It has become virtually impossible to distinguish nowadays between a real and a fake email from a well-known company, especially one you’re likely a customer/member of, as the design, logo, and name seem so real. But knowing which emails are real and which are phishing emails is crucial and can save you money and problems in the future.
Let’s jump right in and examine some examples of fake emails:
In this example, overall, it looks like a normal email from Netflix. It even uses its header and logo. It mentions a billing problem and invites you to click on a link to update your payment details. So far, so good. But if you take a closer look, you can see a generic greeting: “Hi Dear.” That’s not very typical for a business to say. Maybe your mother.
In this example, it seems that PayPal recognized a security issue with your account and urges you to review it by clicking a login link which will then encourage you to insert your login details. But if you take a closer look at the sender’s URL (at the top of the email), you can see that it doesn’t end in @paypal, but rather a misspelled version of PayPal and a @outlook ending, which is a public email address service.
Not all phishing emails direct you to a phishing website. In the above example, you can see that it urges you to call some 800 number. Besides the sender URL having similar issues as the previous example, we notice problems in writing: “a malicious user might trying” (makes no sense), “Windows” is in lowercase, and other grammatical and spelling issues. This should be a red flag that this is, in fact, a phishing email.
Sounds scary? Don’t worry. Following the next tips can be helpful in spotting and preventing phishing attacks.
Here are some tips to protect yourself from phishing attacks:
- Trust your instinct
When you get an unusual email from your bank saying your account has suddenly closed, most people’s initial thought would be that it…well…makes zero sense. Others may panic and frantically follow the instructions of the email attempting to steal your information. Whatever your reaction may be, try to remain calm and follow the next steps.
- Check the email address of the sender
Does it look familiar? Does it end in a “@amazon.com” or simply include “amazon” in a random place? When you run a search on your email with that address, does any previous communication come up? Are they using a public email service like google? If so, it may be fake.
- Contact the real company directly
If you aren’t sure whether the suspicious email is real or not, just give the company a call or email. Nowadays, you should get most companies’ contact info by doing a quick Google search.
- Be wary of alarming content.
Anything that urges you to act fast with a short deadline (such as 48 hours), asks for your financial information, offers you a reward, or just seems overall wrong, it probably is. Of course, you may receive a legitimate message informing you to take action. For your safety, don’t click the link in the email, no matter how real it appears to be. Instead, visit the real website from your browser and log in from there to check your account status.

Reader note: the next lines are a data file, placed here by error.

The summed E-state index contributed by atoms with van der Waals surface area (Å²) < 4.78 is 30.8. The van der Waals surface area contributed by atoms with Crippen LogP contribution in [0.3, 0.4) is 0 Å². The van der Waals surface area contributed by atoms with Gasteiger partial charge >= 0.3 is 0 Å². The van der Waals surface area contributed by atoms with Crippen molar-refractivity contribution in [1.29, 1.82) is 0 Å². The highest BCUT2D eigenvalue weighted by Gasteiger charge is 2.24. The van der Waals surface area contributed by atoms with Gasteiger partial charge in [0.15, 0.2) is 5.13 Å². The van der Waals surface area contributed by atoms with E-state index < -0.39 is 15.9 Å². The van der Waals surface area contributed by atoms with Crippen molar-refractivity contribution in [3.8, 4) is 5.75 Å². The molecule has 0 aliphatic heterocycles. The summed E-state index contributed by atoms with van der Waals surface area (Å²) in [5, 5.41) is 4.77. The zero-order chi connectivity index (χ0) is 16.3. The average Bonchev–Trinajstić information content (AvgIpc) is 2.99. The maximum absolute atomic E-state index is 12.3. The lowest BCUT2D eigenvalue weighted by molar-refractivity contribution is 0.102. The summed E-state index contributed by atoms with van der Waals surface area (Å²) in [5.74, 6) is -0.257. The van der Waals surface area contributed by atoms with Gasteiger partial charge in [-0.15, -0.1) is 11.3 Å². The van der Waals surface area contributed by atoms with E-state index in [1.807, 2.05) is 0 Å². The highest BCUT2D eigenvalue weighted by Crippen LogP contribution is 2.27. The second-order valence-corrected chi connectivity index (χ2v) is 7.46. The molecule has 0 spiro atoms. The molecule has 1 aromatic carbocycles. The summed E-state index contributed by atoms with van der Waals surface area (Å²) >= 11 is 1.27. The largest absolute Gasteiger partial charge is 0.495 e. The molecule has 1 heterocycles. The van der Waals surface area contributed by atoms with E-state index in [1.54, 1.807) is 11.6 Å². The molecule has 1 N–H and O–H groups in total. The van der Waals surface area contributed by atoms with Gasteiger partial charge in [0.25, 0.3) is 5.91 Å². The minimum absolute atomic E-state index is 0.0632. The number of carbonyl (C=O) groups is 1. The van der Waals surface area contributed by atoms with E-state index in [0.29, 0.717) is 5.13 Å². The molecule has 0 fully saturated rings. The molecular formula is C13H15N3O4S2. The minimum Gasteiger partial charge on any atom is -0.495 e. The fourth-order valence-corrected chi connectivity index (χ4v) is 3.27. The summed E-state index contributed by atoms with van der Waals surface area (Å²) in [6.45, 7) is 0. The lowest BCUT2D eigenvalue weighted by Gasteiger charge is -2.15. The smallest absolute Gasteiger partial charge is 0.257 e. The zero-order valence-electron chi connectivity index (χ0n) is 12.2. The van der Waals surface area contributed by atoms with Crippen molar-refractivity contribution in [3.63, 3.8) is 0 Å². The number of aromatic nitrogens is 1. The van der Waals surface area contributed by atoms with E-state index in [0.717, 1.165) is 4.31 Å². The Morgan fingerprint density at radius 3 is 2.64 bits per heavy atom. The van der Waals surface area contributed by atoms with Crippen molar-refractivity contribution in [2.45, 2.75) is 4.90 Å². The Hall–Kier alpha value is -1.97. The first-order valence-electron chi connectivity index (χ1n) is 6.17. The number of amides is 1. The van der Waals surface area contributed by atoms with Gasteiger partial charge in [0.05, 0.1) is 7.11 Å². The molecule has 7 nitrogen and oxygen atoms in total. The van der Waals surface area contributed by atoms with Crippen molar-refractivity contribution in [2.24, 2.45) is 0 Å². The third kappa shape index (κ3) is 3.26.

- Check improper spelling or grammar
This is one of the most obvious signs that an email is fake. Sometimes, the mistake is easy to spot, such as ‘Dear Facebook Costumer’ instead of ‘Dear Facebook Customer.’ So when in doubt, check the email closely for misspellings and improper grammar.
- Watch out for emails saying you’ve won a contest you haven’t entered
A common phishing scam is to send an email informing recipients they’ve won a lottery or some other prize. All they have to do is click the link and enter their personal information online. Chances are if you’ve never bought a lottery ticket or entered to win a prize, the email is a scam.
- Watch out for emails urging you to make a donation
As unbelievable as it may seem, scam artists often send out phishing emails inviting recipients to donate to a worthy cause after a natural or other tragedy. For example, after Hurricane Katrina, the American Red Cross reported more than 15 fraudulent websites were designed to look like legitimate Red Cross appeals for relief efforts. Potential victims received phishing emails asking them to donate to the Red Cross, with links to malicious sites that stole their credit card numbers. If you’d like to donate to a charity, do so by visiting their website directly.
- Be careful of emails containing suspicious attachments
It would be highly unusual for a legitimate organization to send you an email with an attachment unless, of course, it’s a document you’ve requested, such as a monthly account statement you’ve subscribed to receive. As always, if you receive an email that looks in any way suspicious, never click to download the attachment, as it could be malicious.
- Use security software or app such as ZoneAlarm Extreme Security.
ZoneAlarm Extreme Security includes all you need to protect your PC and mobile device (Android or iOS) from cyberattacks, including phishing attacks, all using enterprise-grade technology by Check Point. Its anti-phishing feature prevents you from inserting your credentials while it checks if the potentially dangerous website/email opened is safe or not. Only after it is deemed safe can you go ahead and insert your credentials.
To summarize, to avoid phishing, you need first to know the primary forms of phishing emails. This post covered the most relevant areas that would help you identify phishing scams and stay safe.